Skype Technologies, S.A.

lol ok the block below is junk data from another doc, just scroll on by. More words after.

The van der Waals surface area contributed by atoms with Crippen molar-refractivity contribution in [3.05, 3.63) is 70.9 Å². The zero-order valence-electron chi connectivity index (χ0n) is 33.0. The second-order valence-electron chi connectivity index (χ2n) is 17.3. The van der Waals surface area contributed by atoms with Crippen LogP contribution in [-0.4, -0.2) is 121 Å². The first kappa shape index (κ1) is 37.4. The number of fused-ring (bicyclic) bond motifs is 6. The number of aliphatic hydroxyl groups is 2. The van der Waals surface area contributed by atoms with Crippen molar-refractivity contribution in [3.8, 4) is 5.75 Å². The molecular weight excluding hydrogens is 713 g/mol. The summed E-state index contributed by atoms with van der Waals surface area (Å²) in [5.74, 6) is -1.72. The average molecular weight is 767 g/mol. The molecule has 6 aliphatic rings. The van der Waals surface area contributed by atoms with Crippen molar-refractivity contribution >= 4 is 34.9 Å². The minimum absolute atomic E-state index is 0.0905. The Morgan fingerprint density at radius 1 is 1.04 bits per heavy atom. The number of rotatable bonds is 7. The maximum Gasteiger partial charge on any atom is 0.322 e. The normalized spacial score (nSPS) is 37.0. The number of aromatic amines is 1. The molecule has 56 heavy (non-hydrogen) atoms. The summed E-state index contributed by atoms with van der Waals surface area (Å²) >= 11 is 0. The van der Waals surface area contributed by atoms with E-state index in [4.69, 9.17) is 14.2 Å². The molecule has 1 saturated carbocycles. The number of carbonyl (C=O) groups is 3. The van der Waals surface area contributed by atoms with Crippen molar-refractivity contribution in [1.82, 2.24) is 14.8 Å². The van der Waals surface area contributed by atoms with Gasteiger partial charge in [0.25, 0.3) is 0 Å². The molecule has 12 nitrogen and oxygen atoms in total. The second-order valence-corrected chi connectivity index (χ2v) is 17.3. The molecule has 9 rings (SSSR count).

Since the company launched its software product in August 2003, the word “Skype” became synonymous with free calls over the Internet. Skype developed software that allowed people around the world to talk to each other for free. Prior to the company’s $2.6 billion acquisition by eBay, announced in September 2005 and finalized in October 2005, the Skype network had grown to over 55 million registered users. Within two years of the Skype beta product launch, the software had been downloaded over 205 million times and the user growth rate had climbed to an impressive 130,000 new users per day. Skype’s registered user growth rate exceeded that of KaZaa, Hotmail, and ICQ over the initial 24-month period that each company launched its product. From Skype’s inception until the company’s acquisition by eBay, the company had secured over USD $20 million in venture capital funding, while operating with just over 200 employees. eBay announced its intention to acquire Skype in a cash and stock transaction totaling US $2.6 billion on September 12, 2005. The acquisition was completed on October 14, 2005. Within six months of the announcement, Skype went on to sign co-marketing deals and partnerships with Motorola, Intel, Kodak, Netgear, Panasonic, Philips, and Warner Music Group. Skype continued to break new records and achieve significant growth: the total number of registered users climbed to over 100 million in April 2006 and the number of simultaneous Skype users online was propelled to 6 million. By mid-2006, it was believed that Skype carried an estimated 7 percent of all global international voice traffic. Looking forward, the Skype team had a number of challenges with which to contend. How would the eBay acquisition impact Skype’s distinctive culture? How would Skype compete with emerging services such as Google Talk and incumbents such as AT&T? What strategy should Skype pursue to sustain its growth?